From: Bonnie MacEvoy <>

Subject: Re: Vitamin C


>What about the fact that megadoses of ascorbic acid inhibit copper

>absorption. How does this compromise health?



Mega doses of vit C interfere with copper and other trace mineral

absorption, which can increase heart size, cause hair loss, and affect the

red blood cells. It is assumed this interaction is from reduction and

chelation of the metal in the gut. Overall body copper status may not be

affected. This issue is unclear. Of interest, high fiber diets are also

claimed to decrease copper absorption (you just can't win!).


Copper deficiency in general can involve anemia, bone defects, nervous

system problems, infertility, and decrease in arterial elasticity. RDA

about 1.6 mg/day for men. Sources - meats, seafoods, nuts, and seeds.


Some of the party-line complaints about high doses of vit. C are these:

- it is nearly impossible to plan a balanced diet providing 2g or more of

vit.C without using supplements. Not all brands of Vit C pills are closely

scrutinized or regulated.

- large blood levels will exceed the renal threshold and thereby spill into

the urine.

- increasing ascorbic acid intake can increase its breakdown by accelerating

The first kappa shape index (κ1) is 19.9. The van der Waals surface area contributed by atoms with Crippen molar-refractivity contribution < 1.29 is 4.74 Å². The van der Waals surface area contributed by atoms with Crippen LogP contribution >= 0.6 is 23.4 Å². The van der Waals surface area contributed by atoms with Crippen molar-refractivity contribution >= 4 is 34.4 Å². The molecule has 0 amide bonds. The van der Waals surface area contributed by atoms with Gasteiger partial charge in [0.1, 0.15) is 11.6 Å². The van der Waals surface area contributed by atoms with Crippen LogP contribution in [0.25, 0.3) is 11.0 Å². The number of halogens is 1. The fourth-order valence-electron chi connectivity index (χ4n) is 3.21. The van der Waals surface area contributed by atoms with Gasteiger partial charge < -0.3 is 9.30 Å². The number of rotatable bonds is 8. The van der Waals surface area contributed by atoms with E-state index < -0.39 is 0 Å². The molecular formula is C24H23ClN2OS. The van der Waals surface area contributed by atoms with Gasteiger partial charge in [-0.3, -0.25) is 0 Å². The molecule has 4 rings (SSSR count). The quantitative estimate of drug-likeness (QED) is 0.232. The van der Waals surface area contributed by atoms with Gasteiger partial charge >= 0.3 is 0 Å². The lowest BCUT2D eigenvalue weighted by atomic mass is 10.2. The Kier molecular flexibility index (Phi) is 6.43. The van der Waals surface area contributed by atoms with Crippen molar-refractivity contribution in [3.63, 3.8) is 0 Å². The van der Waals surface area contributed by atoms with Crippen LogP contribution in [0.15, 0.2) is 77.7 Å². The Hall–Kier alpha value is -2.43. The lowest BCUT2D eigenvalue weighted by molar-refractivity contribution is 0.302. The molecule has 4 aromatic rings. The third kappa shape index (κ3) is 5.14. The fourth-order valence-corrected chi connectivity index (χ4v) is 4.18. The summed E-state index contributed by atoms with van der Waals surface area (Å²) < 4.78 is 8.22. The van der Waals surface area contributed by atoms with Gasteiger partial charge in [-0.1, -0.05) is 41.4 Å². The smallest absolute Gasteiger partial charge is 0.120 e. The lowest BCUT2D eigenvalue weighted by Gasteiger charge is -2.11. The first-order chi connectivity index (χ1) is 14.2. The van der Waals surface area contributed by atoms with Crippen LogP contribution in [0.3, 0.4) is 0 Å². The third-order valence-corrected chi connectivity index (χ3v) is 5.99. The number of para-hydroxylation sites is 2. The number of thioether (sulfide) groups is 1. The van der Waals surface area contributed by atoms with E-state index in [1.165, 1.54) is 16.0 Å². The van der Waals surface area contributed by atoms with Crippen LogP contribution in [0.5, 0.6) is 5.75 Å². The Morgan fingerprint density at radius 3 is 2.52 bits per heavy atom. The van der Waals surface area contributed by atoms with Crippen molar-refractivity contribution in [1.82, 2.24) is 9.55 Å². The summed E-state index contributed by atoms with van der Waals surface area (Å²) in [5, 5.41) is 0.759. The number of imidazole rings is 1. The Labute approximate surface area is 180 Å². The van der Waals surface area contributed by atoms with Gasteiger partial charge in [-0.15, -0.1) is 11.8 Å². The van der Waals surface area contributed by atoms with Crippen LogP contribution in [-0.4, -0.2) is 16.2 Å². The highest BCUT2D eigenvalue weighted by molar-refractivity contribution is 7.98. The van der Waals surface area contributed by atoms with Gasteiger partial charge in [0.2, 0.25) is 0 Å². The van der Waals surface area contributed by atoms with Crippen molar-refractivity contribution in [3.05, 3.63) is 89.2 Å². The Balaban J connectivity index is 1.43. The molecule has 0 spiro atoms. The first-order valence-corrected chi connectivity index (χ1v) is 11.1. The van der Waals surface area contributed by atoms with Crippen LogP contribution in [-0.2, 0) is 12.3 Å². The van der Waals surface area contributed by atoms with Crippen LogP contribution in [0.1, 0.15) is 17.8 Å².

the enzymes that break it down (this mentioned in the infant rebound scurvy

issue), a kind of tolerance.

- it interferes with heparin and coumadin, 2 life saving drugs used to slow

blood coagulation in patients with blood clotting problems.

- as vit C breaks down, it forms oxalates, which have been implicated in

urinary tract stone formation.

- some studies in animals claim infertility, abortion, mutagenic and

diabetic effects from large doses.


On the pro side, it has been offered (Anderson) that vitamin C (but not in

mega doses) can decrease the number of days of disability secondary to a

cold. I haven't seen this article, so I do not know the criteria used.


The most current publication from the RDA summarizes the issue well - "Many

persons habitually ingest 1g or more of ascorbic acid without developing

apparent toxic manifestations. A number of adverse effects have, however

been reported, and the risk of sustained ingestion of such amounts is

unknown. Routine use of large doses of ascorbic acid is therefore not

recommended." (RDA, 10th edition, p. 121). Scientific agencies cannot

recommend something that is still in question. Does not mean the

possibility of benefit or usefulness does not exist; rather, it has not been

convincingly shown.


There is an ascorbic acid pool of 1500 mg in the body, beyond which amounts

are excreted. This in healthy volunteers; not much good science on RDAs for

disease states.


Many responses about presence of vitamin C in animals. Body needs

L-gulonolactone oxidase, an enzyme, to manufacture ascorbic acid. This

enzyme is known to be missing in humans, cat fish, monkeys, guinea pigs, and

others. Consensus seems to be it is present in most mammals except the above.



Bonnie MacEvoy, MD